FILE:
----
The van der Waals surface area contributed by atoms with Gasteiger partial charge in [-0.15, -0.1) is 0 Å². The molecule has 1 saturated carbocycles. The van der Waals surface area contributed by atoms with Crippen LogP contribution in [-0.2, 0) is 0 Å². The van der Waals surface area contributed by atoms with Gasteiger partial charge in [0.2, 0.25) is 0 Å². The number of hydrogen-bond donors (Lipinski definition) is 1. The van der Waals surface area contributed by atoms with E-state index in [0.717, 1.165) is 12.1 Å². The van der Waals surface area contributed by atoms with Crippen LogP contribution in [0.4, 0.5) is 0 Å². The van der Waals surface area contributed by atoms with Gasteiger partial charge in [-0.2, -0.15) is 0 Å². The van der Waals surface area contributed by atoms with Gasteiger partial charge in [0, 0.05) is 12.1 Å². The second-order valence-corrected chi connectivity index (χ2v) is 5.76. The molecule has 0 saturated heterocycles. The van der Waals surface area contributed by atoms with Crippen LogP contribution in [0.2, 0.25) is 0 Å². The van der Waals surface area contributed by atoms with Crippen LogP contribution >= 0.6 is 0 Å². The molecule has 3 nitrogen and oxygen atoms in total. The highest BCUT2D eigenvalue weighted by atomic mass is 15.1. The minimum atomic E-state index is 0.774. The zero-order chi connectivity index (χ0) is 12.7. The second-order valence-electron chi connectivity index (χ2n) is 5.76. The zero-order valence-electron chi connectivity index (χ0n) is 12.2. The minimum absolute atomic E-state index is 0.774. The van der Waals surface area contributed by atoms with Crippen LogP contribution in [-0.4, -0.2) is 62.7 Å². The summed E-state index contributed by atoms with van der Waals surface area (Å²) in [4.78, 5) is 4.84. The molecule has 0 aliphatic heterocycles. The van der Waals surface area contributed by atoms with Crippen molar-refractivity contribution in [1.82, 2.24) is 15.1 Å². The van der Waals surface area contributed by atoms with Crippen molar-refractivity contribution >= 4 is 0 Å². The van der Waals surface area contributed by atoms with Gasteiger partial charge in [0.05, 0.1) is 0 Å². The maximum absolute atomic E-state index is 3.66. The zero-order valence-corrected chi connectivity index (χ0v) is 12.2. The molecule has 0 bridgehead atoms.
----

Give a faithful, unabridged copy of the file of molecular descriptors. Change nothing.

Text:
The van der Waals surface area contributed by atoms with Gasteiger partial charge in [-0.15, -0.1) is 0 Å². The molecule has 1 saturated carbocycles. The van der Waals surface area contributed by atoms with Crippen LogP contribution in [-0.2, 0) is 0 Å². The van der Waals surface area contributed by atoms with Gasteiger partial charge in [0.2, 0.25) is 0 Å². The number of hydrogen-bond donors (Lipinski definition) is 1. The van der Waals surface area contributed by atoms with E-state index in [0.717, 1.165) is 12.1 Å². The van der Waals surface area contributed by atoms with Crippen LogP contribution in [0.4, 0.5) is 0 Å². The van der Waals surface area contributed by atoms with Gasteiger partial charge in [-0.2, -0.15) is 0 Å². The van der Waals surface area contributed by atoms with Gasteiger partial charge in [0, 0.05) is 12.1 Å². The second-order valence-corrected chi connectivity index (χ2v) is 5.76. The molecule has 0 saturated heterocycles. The van der Waals surface area contributed by atoms with Crippen LogP contribution in [0.2, 0.25) is 0 Å². The van der Waals surface area contributed by atoms with Crippen LogP contribution >= 0.6 is 0 Å². The molecule has 3 nitrogen and oxygen atoms in total. The highest BCUT2D eigenvalue weighted by atomic mass is 15.1. The minimum atomic E-state index is 0.774. The zero-order chi connectivity index (χ0) is 12.7. The second-order valence-electron chi connectivity index (χ2n) is 5.76. The zero-order valence-electron chi connectivity index (χ0n) is 12.2. The minimum absolute atomic E-state index is 0.774. The van der Waals surface area contributed by atoms with Crippen LogP contribution in [-0.4, -0.2) is 62.7 Å². The summed E-state index contributed by atoms with van der Waals surface area (Å²) in [4.78, 5) is 4.84. The molecule has 0 aliphatic heterocycles. The van der Waals surface area contributed by atoms with Crippen molar-refractivity contribution in [1.82, 2.24) is 15.1 Å². The van der Waals surface area contributed by atoms with Crippen molar-refractivity contribution >= 4 is 0 Å². The van der Waals surface area contributed by atoms with Gasteiger partial charge in [0.05, 0.1) is 0 Å². The maximum absolute atomic E-state index is 3.66. The zero-order valence-corrected chi connectivity index (χ0v) is 12.2. The molecule has 0 bridgehead atoms.